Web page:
Digital citizens are at the heart of the neo-banking model
The crucial skills that will help create the bank of the future are those focused on creating digital, customer-centric core banking offerings.
This was the word of Bongiwe Kunene, MD of the South African Banking Association, a keynote presentation last week, at the “Future of the Banking Sector” webinar hosted by CNBC Africa in partnership with Euro Exim Bank and smart liquid technologies.
Unpacking the key trends driving change in the banking sector on the African continent, Kunene noted that in the digital age, it is important for banks to have a way to manage digital citizens. She added that they should adapt quickly and incorporate new skills to create shared value for customers, stakeholders and businesses.
“The bank of the future will evolve to become customer-centric and deliver the same experiences that it has come to expect from any market. The skills of the future of the banking sector will focus on basic banking services – what banks do best to enable allocation efficiency in terms of various services, including advisory services, credit services and working with customers to take them to trips and markets they’ve never been to before.
“Today, banks have had to learn to be very agile and they need the same skills that innovative companies are looking for, to deal with data issues, such as data science and data management” Kunene explained.
Supported by a platform-based model, the marketplace banking model is defined as an “ecosystem” of aggregated products and services presented to customers as a wide range of offerings from third-party service providers who have partnered with banks.
Kunene noted that in today’s digital world, transactions will need to be done at exponentially fast speeds. This means there must be real-time settlements and instant payments, as well as innovations that will ensure that digital citizens receive the services they want, instantly and where they want them.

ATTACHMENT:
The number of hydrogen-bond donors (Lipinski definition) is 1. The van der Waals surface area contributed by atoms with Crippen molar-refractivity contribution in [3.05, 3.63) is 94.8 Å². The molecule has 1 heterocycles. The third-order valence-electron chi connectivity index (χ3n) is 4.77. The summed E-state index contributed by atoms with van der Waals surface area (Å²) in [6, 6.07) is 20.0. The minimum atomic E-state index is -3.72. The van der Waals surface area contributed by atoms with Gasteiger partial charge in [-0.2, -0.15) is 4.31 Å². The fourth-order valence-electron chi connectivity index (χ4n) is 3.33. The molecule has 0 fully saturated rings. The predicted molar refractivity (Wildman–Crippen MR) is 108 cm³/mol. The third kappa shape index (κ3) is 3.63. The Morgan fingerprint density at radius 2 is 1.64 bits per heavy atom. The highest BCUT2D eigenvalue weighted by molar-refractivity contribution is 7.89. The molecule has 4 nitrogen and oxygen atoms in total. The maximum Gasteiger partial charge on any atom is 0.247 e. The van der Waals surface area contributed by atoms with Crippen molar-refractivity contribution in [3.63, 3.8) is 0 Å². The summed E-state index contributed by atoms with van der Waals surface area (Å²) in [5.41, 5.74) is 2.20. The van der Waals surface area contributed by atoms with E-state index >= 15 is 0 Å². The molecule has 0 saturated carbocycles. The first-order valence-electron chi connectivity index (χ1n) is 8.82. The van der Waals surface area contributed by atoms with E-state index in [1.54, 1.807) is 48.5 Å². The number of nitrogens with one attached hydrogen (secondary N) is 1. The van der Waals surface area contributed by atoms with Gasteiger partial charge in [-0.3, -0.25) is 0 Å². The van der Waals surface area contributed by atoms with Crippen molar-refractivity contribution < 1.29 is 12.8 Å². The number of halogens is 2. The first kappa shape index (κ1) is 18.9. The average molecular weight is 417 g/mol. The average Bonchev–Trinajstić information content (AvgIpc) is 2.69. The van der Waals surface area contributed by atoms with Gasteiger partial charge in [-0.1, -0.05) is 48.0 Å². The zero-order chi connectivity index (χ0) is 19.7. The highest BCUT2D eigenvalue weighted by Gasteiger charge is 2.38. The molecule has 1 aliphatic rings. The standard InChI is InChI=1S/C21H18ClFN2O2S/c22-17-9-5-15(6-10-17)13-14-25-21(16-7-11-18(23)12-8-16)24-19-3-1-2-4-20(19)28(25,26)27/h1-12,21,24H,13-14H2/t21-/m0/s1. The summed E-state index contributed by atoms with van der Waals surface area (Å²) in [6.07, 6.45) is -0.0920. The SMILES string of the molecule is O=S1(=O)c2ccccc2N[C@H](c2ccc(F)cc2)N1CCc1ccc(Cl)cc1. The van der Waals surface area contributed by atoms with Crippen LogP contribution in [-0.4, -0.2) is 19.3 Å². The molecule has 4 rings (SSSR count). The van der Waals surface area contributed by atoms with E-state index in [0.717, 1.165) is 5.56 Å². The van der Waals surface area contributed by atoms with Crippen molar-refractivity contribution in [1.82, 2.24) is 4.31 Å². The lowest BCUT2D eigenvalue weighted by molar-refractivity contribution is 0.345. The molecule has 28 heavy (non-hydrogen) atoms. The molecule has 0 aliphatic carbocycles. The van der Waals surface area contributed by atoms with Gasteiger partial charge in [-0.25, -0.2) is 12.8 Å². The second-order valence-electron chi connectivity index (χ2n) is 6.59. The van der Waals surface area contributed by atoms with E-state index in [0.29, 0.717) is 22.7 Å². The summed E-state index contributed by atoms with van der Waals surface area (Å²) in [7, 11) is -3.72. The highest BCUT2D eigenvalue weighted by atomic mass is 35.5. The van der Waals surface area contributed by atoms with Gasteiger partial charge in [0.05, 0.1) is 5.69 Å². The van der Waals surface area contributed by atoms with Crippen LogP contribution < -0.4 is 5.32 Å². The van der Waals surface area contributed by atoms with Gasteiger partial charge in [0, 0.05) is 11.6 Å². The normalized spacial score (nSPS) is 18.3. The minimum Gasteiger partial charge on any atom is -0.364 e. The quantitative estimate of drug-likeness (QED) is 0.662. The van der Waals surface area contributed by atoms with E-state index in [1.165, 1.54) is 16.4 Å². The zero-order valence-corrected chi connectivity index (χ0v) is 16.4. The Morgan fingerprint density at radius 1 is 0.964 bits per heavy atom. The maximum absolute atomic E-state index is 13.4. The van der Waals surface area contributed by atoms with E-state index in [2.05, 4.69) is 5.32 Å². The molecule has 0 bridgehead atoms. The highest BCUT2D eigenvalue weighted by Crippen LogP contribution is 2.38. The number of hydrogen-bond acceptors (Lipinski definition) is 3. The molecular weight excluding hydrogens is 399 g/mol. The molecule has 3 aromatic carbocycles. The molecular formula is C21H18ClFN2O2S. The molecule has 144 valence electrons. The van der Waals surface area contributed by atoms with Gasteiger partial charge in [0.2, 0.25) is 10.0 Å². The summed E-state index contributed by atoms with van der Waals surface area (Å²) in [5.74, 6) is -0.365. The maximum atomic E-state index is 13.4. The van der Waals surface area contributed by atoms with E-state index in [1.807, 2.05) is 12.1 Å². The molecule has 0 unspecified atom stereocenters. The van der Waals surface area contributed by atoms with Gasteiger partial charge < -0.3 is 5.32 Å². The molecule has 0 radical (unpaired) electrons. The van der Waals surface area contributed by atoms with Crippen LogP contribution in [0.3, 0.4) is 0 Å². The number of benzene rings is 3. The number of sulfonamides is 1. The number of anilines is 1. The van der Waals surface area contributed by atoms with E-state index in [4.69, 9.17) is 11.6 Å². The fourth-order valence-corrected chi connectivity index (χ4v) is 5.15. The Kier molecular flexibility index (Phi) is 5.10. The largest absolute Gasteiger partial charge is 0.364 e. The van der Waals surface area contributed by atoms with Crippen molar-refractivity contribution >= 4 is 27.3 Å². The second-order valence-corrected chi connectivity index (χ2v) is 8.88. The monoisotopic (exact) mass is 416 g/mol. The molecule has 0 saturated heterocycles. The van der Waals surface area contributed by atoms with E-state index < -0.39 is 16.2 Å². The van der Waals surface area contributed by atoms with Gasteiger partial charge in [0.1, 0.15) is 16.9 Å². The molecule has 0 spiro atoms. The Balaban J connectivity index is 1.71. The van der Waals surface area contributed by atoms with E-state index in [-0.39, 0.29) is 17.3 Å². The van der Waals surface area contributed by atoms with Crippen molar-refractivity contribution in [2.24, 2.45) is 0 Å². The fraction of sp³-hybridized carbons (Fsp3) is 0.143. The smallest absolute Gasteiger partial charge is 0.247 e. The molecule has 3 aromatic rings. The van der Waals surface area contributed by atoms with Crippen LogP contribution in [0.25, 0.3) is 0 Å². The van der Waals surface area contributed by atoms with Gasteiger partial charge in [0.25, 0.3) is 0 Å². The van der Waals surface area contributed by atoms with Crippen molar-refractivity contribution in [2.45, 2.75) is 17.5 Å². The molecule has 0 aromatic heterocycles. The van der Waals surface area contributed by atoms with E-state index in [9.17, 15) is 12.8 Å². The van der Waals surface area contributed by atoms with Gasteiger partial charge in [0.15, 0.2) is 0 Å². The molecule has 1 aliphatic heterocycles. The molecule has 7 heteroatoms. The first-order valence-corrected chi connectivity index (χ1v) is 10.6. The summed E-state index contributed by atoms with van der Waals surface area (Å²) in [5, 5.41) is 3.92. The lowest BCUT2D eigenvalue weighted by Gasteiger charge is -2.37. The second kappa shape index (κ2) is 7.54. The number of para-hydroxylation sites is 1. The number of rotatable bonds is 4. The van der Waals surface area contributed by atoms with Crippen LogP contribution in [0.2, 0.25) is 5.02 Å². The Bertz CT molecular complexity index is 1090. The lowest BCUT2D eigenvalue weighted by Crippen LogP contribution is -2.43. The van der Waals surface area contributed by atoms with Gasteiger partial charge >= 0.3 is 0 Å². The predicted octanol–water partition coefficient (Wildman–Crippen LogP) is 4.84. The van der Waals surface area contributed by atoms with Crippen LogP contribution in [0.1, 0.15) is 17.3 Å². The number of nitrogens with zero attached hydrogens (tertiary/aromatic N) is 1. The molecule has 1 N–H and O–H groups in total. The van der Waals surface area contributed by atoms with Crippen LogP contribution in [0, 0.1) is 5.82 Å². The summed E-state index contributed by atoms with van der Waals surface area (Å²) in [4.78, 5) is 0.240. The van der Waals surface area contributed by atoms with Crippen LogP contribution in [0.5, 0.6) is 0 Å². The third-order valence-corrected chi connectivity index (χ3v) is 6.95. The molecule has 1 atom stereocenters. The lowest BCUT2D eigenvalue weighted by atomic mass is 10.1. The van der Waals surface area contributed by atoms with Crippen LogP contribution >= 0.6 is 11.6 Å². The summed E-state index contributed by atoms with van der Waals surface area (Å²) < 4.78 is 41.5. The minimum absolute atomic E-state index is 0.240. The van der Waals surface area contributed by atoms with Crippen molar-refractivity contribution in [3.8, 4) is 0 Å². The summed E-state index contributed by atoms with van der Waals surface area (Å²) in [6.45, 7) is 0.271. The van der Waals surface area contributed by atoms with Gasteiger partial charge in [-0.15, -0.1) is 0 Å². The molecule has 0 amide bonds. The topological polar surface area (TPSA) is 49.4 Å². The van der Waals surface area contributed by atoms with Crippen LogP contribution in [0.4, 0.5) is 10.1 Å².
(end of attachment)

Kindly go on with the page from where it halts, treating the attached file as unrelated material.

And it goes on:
“The skills of the future for the banking sector will focus on creating shared value for customers, businesses and stakeholders, to ensure that they are able to derive new value for themselves from their relationship with the bank. In this regard, banks are researching the critical thinking cost scale: How do you use your data to formulate analytics to create and share positive value for everyone? Banks must also meet expectations of what the world of work would mean, both for customers and their own employees. “
She highlighted the four key trends that will shape the future of banking, as observed by the Banking Association South Africa: mobile banking, digital-only banking, open banking and fintech, and cyber risk and financial crime.
With the rise of mobile use in Africa in a context of limited technological access, online banking channels appear to be the preferred form of engagement. Banks are now pushing for a mobile-focused strategy, either in the form of exclusively mobile banking brands or enhanced mobile apps with features like virtual assistants.
Digital only bank
Accelerating the digital economy first means that the new normal in banking is engagement through a digital interface – or neo-banks. We are moving from cumbersome interactions at branch offices and product-centric organizations to more transparent digital experiences for consumers. Traditional banks are exploring technological solutions to follow the neo-banking model.
Open banking and fintech collaborations
Banks are forced to rethink the customer journey in a digital world. This has seen fintech providers emerge as potential rivals to the growing adoption of open banking. Open banking requires banks to make their own application programming interface more accessible so that third parties can create new products and services in addition to data. This has seen banks collaborate with fintech companies to achieve this goal.
VSyber risk and financial crime
With the digitization of banking comes the risks associated with cybercrime. Regulators are now stepping up compliance to deal with the rise of more complex and sophisticated financial crimes. Banks need to adopt advanced technologies like analytics and artificial intelligence to deal with this threat.